Papa Johns International Inc. has agreed to settle a disability discrimination lawsuit for $175,000, according to the U.S. Equal Employment Opportunity Commission. The lawsuit was originally filed by the EEOC in May, after Michael Barnes, a legally blind man, was fired from Papa Johns after the pizza chain allegedly denied his accommodation request to bring his service dog to his job site.
According to the original lawsuit, Barnes was hired in Athens, Georgia in 2020, and then told he was unable to start his job until the company reviewed his accommodation request to bring his service dog to work. After Barnes’ request was denied, he was terminated before starting a single shift. According to the EEOC, Papa Johns’ actions are in direct violation of the Americans with Disabilities Act of 1990, which states that service animals are considered a “reasonable accommodation” but that an employee must request that the animal be present.
Under the two-year consent decree, Papa Johns has agreed to not only to pay out the settlement agreement to Barnes, but also to train its employees on the ADA, review its employment policies, and allow the EEOC to monitor complaints of discrimination or retaliation.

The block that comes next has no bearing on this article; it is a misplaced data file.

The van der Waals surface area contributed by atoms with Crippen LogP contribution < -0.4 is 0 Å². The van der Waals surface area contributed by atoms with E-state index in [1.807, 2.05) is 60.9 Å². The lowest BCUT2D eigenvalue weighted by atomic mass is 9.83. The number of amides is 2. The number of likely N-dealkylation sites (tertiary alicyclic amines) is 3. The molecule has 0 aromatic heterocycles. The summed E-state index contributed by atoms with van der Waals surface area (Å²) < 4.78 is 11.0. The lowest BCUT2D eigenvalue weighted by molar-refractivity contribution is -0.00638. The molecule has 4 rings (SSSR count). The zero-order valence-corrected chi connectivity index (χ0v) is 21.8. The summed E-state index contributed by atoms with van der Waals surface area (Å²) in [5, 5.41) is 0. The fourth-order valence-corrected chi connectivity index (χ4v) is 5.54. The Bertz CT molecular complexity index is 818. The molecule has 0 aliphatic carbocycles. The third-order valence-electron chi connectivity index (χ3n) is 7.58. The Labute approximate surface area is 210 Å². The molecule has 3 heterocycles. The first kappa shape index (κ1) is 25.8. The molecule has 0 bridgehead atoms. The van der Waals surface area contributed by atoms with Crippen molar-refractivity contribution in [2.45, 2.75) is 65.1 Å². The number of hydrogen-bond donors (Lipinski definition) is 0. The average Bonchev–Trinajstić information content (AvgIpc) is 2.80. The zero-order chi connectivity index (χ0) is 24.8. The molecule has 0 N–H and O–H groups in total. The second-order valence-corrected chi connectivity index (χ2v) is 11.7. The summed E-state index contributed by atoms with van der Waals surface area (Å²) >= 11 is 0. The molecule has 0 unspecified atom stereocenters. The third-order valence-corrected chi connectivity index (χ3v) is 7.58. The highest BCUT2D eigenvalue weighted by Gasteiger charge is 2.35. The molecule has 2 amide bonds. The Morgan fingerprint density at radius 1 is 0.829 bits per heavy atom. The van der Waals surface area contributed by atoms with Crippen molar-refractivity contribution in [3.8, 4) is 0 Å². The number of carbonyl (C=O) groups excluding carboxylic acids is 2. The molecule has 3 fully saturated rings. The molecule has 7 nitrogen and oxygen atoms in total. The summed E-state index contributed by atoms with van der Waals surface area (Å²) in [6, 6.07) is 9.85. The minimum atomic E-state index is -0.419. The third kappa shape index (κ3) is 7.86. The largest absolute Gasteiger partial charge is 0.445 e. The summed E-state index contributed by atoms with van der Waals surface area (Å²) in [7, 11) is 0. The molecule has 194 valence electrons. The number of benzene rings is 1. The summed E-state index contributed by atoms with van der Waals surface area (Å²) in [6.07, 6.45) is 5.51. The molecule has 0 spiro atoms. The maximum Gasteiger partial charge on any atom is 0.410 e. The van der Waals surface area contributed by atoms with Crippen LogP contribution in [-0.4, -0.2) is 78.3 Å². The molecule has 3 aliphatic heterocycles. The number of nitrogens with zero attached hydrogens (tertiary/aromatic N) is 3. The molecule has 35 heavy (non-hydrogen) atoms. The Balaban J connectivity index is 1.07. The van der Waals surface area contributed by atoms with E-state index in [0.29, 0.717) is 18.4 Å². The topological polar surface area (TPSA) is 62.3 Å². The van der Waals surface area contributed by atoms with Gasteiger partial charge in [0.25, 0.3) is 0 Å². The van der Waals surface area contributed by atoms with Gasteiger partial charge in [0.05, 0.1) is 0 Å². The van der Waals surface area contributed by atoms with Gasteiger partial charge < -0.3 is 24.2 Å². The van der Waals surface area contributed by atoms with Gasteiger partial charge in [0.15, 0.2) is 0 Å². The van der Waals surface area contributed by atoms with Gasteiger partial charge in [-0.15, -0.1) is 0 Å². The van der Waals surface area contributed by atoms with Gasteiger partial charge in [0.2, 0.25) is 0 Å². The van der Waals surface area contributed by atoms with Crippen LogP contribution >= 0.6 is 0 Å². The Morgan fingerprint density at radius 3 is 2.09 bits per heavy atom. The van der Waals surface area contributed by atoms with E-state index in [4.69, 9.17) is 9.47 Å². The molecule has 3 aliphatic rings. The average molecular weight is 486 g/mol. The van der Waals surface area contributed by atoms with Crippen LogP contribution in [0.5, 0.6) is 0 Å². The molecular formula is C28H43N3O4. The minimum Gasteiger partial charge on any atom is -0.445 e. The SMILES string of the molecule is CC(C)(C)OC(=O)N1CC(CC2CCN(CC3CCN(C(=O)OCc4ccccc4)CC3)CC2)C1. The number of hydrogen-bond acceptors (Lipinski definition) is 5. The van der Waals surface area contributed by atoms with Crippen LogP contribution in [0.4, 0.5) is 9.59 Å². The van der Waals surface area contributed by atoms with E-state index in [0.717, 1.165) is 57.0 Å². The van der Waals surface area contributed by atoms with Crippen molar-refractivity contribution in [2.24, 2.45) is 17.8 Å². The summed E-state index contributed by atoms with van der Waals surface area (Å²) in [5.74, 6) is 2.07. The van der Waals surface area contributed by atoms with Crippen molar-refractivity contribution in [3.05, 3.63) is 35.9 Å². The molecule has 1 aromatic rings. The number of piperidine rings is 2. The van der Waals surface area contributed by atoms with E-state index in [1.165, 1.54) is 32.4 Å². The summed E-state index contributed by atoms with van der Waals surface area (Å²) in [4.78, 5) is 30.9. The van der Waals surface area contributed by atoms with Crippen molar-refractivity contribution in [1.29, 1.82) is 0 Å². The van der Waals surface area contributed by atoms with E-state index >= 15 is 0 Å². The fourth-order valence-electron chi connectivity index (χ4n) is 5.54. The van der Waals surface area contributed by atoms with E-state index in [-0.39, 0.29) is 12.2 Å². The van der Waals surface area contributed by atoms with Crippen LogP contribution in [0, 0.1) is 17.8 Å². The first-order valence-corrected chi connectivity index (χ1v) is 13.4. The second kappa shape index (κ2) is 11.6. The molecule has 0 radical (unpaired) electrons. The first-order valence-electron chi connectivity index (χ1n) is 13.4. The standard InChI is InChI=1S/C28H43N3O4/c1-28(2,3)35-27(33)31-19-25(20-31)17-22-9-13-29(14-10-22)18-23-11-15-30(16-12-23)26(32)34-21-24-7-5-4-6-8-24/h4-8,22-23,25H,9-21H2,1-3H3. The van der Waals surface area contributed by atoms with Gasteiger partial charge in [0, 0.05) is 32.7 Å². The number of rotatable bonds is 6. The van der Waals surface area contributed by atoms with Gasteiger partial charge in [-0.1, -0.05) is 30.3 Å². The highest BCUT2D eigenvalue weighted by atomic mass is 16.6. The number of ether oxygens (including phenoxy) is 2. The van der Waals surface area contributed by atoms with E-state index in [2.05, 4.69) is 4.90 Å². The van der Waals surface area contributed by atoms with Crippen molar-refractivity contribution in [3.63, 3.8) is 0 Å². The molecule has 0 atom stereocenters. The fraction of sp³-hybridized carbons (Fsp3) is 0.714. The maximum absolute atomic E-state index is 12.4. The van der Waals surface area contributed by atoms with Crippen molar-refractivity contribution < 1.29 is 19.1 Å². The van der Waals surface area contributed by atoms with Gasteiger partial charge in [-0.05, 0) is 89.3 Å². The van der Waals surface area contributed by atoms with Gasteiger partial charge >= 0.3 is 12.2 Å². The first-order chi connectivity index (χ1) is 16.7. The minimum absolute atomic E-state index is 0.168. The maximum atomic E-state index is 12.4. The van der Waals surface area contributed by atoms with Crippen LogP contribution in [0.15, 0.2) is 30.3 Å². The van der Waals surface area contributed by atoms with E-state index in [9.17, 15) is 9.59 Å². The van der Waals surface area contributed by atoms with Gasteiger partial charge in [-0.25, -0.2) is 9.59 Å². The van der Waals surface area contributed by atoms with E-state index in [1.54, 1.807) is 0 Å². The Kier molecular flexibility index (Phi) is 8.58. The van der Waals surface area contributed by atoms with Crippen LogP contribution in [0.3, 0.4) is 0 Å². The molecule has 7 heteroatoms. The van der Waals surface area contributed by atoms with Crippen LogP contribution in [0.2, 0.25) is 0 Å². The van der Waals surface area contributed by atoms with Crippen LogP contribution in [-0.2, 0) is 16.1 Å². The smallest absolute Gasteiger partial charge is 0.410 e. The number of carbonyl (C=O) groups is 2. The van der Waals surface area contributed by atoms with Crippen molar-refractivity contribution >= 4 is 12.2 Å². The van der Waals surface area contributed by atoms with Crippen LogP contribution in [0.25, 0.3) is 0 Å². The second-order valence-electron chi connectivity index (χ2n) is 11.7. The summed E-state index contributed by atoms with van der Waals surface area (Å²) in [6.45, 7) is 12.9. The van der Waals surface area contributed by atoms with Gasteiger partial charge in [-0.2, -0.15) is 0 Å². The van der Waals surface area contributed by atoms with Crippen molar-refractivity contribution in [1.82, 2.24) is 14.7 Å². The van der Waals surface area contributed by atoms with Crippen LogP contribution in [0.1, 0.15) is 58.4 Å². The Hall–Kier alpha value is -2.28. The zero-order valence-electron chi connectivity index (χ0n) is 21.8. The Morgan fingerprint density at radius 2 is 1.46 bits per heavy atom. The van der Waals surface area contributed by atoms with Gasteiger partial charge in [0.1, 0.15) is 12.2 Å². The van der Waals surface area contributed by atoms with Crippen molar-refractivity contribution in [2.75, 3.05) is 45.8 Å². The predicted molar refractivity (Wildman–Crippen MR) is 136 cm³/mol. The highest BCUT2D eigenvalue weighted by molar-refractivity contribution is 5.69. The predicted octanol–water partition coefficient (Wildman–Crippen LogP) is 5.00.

“Not allowing blind and visually impaired people to travel to and from work in the way that affords them confidence and independence is akin to telling sighted workers who rely on the flexibility and independence of driving that they may not travel to work by car,” Karla Gilbride, the EEOC’s general counsel, said in a statement. “We are glad that Papa John’s has agreed to provide training to its employees and hope that in the future, no other job applicant who uses a service dog will experience the discrimination that Mr. Barnes faced.”
This is not the first time the pizza chain has faced legal scrutiny on the basis of discrimination; in 2017 Papa Johns settled for $125,000 in a EEOC lawsuit for terminating an employee with an intellectual disability. The pizza industry is no stranger to allegations of discrimination by the visually impaired community. In 2019, a legally blind man won a case that went all the way up to the Supreme Court requiring the Domino’s website to be accessible to the disabled, which led to the Congressional introduction of the Online Accessibility Act.
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